Why I Don’t Hate the Jumper Books

by Walton Simons

     The Jumper books, as they were originally conceived, are now perhaps more appropriately known as the Rox triad, a trilogy of books comprising One-Eyed JacksJokertown Shuffle, and Dealer’s Choice. Repercussions of the Jumper storyline were also included in the Melinda Snodgrass solo novel, Double Solitaire

After the fact, some of the authors, and perhaps George as well, referred to them informally as “those damned jumper books.” The jumpers were a group of body-swapping individuals who made their unpleasant presence felt during that part of the Wild Cards series.

    Even one person with the Jumper power had the ability to wreak considerable havoc, but a group of jumpers opened a Pandora’s Box of plot possibilities that were dizzying, at least to me. I was lucky insofar as I kept my Mr. Nobody stories focused primarily on one Jumper, an annoying young Adonis named David, and the person who was responsible for creating the Jumpers, St. John Latham. More about Latham later.

    I’ll digress at this point to explain how characters are created and developed in the Wild Card universe. Each writer pitches a new character, usually an ace but occasionally a joker or nat, to George with a basic outline. The first point to tackle is coming up with a power, hopefully one that hasn’t been used to death. In the case of Mr. Nobody I decided to make him a shape shifter who, of necessity, could also mimic voices. My inspiration for this was a Marvel character, the Chameleon, although the Chameleon used masks to imitate other people’s appearances. After that, a name is required (often very difficult for me) and a background history. All this has to pass muster with George or it’s back to square one. After having a character accepted, a writer pitches story ideas to George, which likewise have to be accepted before any work begins.

    Having a character and storyline approved doesn’t really solidify a character for me. I don’t know them all that well until I start to write them. It takes awhile to get to know them. I was lucky with Demise, my first Wild Card character. By the time I finished the first draft of “If Looks Could Kill” I knew exactly who he was, so when it came time to do his storyline in Jokers Wild, putting him on the page was as easy as falling off a log. Jerry Strauss, aka Mr. Nobody, was a little more challenging in that regard.

One-Eyed Jacks Wild Cards

    Which brings me to one of the reasons I enjoyed working on the Jumper books. Yes, I did bury the lede. George let me do the interstitial for One-Eyed Jacks, the only time I’ve had that assignment. The interstitial allows the writer to develop their character’s own storyline while at the same time serving the needs of the other stories in the book, acting as a kind of connective tissue. A major plus is that the writer gets more wordage for the interstitial. Given that, I was really able to develop Jerry as a fully realized character. He was an emotional/psychological mess, not surprising since he spent a couple of decades as a giant ape. (How did he become a giant ape? That’s a question yet to be answered, but maybe someday it will be revealed). Jerry was also looking for love in all the wrong places and fancied himself a detective. Although his power to shapeshift was a help in that regard, he wasn’t a real gumshoe. Jerry had plenty of room to grow as a character in the Jumper books, which I quite enjoyed.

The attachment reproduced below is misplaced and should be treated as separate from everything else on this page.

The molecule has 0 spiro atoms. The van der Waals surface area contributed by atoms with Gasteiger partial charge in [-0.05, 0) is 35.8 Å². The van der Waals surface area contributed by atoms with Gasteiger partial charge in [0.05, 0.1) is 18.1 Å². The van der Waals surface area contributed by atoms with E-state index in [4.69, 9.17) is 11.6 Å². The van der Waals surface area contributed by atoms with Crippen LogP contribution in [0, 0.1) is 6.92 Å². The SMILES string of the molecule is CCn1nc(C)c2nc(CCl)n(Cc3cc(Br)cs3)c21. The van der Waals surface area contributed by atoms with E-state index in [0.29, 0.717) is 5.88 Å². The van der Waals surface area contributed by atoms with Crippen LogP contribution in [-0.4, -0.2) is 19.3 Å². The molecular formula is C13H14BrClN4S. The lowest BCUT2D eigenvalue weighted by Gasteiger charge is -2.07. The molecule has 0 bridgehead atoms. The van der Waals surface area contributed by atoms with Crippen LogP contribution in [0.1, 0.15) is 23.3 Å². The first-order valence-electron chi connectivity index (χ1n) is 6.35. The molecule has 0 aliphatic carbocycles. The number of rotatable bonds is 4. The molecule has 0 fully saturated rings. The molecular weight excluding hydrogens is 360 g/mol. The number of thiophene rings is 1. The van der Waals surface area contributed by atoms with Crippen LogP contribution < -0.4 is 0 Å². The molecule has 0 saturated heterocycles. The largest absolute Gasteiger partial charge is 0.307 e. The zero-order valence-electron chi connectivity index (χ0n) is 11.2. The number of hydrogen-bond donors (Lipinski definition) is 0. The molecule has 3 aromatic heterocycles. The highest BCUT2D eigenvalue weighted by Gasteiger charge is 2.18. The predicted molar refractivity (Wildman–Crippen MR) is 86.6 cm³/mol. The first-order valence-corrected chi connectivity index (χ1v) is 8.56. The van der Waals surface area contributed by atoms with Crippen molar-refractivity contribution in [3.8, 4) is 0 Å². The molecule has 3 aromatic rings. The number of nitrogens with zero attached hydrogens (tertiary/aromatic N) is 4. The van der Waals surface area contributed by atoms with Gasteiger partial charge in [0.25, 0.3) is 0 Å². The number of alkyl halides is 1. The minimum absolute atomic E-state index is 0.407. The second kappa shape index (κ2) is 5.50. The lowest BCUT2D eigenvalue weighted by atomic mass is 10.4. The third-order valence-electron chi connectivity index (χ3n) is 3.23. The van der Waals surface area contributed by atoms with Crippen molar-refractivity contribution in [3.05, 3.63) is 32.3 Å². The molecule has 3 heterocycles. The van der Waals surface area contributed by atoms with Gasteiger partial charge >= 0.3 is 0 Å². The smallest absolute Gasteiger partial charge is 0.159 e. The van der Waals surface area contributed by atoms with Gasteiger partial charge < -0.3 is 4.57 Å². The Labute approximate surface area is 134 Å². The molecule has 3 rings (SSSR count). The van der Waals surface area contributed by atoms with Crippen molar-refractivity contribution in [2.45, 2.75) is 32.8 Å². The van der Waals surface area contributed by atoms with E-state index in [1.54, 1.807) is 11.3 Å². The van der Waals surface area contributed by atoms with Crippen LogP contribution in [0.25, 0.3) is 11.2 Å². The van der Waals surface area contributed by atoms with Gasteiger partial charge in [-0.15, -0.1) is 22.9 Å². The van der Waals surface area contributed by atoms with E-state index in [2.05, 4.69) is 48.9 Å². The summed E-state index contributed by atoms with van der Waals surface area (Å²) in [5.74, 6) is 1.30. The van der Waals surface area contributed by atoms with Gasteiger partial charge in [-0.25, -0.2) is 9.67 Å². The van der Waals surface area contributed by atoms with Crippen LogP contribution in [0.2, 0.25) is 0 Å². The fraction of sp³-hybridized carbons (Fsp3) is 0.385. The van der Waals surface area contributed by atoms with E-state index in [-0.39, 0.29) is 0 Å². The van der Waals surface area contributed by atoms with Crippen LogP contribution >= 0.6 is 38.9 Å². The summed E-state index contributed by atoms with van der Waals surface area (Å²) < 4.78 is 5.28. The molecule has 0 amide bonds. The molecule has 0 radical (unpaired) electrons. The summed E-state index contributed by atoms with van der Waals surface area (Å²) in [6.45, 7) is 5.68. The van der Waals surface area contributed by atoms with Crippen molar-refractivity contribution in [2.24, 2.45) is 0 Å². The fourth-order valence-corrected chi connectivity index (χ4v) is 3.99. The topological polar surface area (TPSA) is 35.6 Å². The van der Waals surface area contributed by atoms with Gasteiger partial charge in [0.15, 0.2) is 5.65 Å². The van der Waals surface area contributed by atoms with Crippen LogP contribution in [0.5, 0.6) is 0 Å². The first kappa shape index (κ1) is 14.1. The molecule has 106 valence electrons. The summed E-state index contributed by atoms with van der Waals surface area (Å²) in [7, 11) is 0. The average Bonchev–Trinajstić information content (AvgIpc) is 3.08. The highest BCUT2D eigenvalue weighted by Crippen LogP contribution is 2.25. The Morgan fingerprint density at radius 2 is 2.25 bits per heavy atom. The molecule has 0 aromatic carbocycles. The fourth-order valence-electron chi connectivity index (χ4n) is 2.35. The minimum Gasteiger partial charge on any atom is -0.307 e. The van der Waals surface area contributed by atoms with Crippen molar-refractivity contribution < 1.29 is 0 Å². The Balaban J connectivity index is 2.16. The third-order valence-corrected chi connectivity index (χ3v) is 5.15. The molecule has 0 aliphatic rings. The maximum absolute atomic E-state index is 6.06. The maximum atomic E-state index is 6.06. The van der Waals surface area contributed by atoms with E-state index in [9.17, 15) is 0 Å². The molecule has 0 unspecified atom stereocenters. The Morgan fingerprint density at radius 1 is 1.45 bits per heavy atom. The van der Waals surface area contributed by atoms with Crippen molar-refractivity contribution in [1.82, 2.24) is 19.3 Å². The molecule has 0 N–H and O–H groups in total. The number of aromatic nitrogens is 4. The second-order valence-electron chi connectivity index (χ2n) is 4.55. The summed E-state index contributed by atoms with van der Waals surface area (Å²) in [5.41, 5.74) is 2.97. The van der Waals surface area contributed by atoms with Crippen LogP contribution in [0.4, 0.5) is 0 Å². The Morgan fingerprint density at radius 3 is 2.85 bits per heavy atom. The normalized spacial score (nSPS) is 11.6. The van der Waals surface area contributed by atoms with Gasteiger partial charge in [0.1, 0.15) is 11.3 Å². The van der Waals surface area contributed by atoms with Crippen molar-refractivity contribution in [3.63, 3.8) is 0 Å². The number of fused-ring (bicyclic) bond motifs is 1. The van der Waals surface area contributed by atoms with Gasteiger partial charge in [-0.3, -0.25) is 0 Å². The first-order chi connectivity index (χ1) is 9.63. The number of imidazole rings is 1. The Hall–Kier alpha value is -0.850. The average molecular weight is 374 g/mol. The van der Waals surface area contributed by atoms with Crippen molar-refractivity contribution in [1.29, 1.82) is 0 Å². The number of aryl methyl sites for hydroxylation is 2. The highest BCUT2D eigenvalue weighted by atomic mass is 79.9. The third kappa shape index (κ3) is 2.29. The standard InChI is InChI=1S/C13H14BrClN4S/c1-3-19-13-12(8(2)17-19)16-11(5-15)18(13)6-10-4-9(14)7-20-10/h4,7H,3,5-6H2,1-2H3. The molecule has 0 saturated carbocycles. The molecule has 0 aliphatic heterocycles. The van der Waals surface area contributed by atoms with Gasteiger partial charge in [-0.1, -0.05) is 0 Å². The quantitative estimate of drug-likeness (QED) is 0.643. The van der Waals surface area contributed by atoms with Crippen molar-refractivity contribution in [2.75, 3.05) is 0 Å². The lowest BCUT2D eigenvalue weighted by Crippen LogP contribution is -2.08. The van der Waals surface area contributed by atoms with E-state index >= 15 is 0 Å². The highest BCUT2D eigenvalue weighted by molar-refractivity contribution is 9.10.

This brings me to my main reason for enjoying writing stories for the first two jumper books: the characters I got to play around with. At the head of that list is Jay Ackroyd, a bona-fide detective and an ace to boot. Jay is not a film noir hard-boiled detective. He’s very, very good at his job, and in addition, he has a wonderful, wry sense of humor. He’s at ease in almost any situation, and as a projecting teleport can literally make problems disappear. I had a ball writing Jay in my two Jumper stories. Ultimately, he took Jerry on as a junior partner in his detective agency, so I’ve been lucky to have him in most of my Mr. Nobody stories. If you’re interested in reading my earlier blog post about Jay, it’s available at 


    Another character I have an odd affection for is St. John “Loophole” Latham. A very good, and very crooked, lawyer, Latham is not entirely without appeal. He has a cool, matter-of-fact, somewhat hoity-toity demeanor, which is not unusual for a lawyer I suppose. He’s also a psychopath, which isn’t true of everyone who shares his profession. During the course of the first Jumper book, he is discovered to be the creator of the jumpers. This is by no means his first Wild Card rodeo. Latham had been knocking around the WC universe for quite a bit. He was instrumental in sending Demise searching for some stolen books in Jokers Wild. In fact, I couldn’t resist using him in my Tor.com Demise story. In Jokers Wild Demise ends up getting horribly injured while in Latham’s service. Come to think of it, that happens the second time around, too. Latham is Jerry’s chief antagonist in the Jumper books. He was responsible for considerable trauma to Jerry’s family and Mr. Nobody is looking for the big get-even. I tried to make their final confrontation memorable.

Wild Cards III Jokers Wild

    The Jumper books do have plenty of good stories, and if you read them I think you’ll agree. They weren’t all to my taste, but that’s always going to be the case. Some of them are a bit dark, maybe way dark, but that’s Wild Cards. It’s a YMMV world we live in. 

    I did pull a bit of a fast one, or I thought I did. The jumpers were destroyed. Well, almost. There was a jumper named Valerie who I intentionally left alive. To the best of my knowledge, that’s a plot thread that has never been snipped. It’s been decades since we last saw her. Maybe there’s a story there. Then again, maybe not. As much fun as I had, I think the jumpers had their day in the sun.